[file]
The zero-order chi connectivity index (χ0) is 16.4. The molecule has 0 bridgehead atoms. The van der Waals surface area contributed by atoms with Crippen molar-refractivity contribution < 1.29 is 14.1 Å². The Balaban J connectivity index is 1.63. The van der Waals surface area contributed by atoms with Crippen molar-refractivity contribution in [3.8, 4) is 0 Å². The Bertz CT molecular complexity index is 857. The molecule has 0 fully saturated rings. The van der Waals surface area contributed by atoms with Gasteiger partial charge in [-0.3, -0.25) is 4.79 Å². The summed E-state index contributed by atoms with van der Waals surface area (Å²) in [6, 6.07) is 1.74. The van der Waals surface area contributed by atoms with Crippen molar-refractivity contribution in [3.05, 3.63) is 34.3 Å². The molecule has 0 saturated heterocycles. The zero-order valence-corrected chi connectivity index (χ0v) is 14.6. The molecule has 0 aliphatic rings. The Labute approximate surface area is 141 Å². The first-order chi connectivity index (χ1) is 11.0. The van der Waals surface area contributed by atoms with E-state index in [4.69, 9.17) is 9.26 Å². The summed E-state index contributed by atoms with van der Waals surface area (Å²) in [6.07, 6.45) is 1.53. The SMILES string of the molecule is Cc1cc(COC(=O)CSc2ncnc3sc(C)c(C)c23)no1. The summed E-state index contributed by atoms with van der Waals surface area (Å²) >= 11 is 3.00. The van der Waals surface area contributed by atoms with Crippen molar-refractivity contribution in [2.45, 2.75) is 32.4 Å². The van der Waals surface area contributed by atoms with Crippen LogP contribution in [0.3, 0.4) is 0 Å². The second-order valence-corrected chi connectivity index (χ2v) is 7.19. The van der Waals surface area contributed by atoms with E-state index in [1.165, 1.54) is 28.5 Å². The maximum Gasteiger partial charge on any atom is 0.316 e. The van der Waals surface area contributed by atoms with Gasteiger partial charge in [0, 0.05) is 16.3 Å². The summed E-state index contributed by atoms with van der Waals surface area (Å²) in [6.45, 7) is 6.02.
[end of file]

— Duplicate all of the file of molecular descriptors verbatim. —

The zero-order chi connectivity index (χ0) is 16.4. The molecule has 0 bridgehead atoms. The van der Waals surface area contributed by atoms with Crippen molar-refractivity contribution < 1.29 is 14.1 Å². The Balaban J connectivity index is 1.63. The van der Waals surface area contributed by atoms with Crippen molar-refractivity contribution in [3.8, 4) is 0 Å². The Bertz CT molecular complexity index is 857. The molecule has 0 fully saturated rings. The van der Waals surface area contributed by atoms with Gasteiger partial charge in [-0.3, -0.25) is 4.79 Å². The summed E-state index contributed by atoms with van der Waals surface area (Å²) in [6, 6.07) is 1.74. The van der Waals surface area contributed by atoms with Crippen molar-refractivity contribution in [3.05, 3.63) is 34.3 Å². The molecule has 0 saturated heterocycles. The zero-order valence-corrected chi connectivity index (χ0v) is 14.6. The molecule has 0 aliphatic rings. The Labute approximate surface area is 141 Å². The first-order chi connectivity index (χ1) is 11.0. The van der Waals surface area contributed by atoms with E-state index in [4.69, 9.17) is 9.26 Å². The summed E-state index contributed by atoms with van der Waals surface area (Å²) in [6.07, 6.45) is 1.53. The SMILES string of the molecule is Cc1cc(COC(=O)CSc2ncnc3sc(C)c(C)c23)no1. The summed E-state index contributed by atoms with van der Waals surface area (Å²) >= 11 is 3.00. The van der Waals surface area contributed by atoms with Crippen molar-refractivity contribution in [2.45, 2.75) is 32.4 Å². The van der Waals surface area contributed by atoms with Crippen LogP contribution in [0.3, 0.4) is 0 Å². The second-order valence-corrected chi connectivity index (χ2v) is 7.19. The van der Waals surface area contributed by atoms with E-state index in [1.165, 1.54) is 28.5 Å². The maximum Gasteiger partial charge on any atom is 0.316 e. The van der Waals surface area contributed by atoms with Gasteiger partial charge in [0, 0.05) is 16.3 Å². The summed E-state index contributed by atoms with van der Waals surface area (Å²) in [6.45, 7) is 6.02.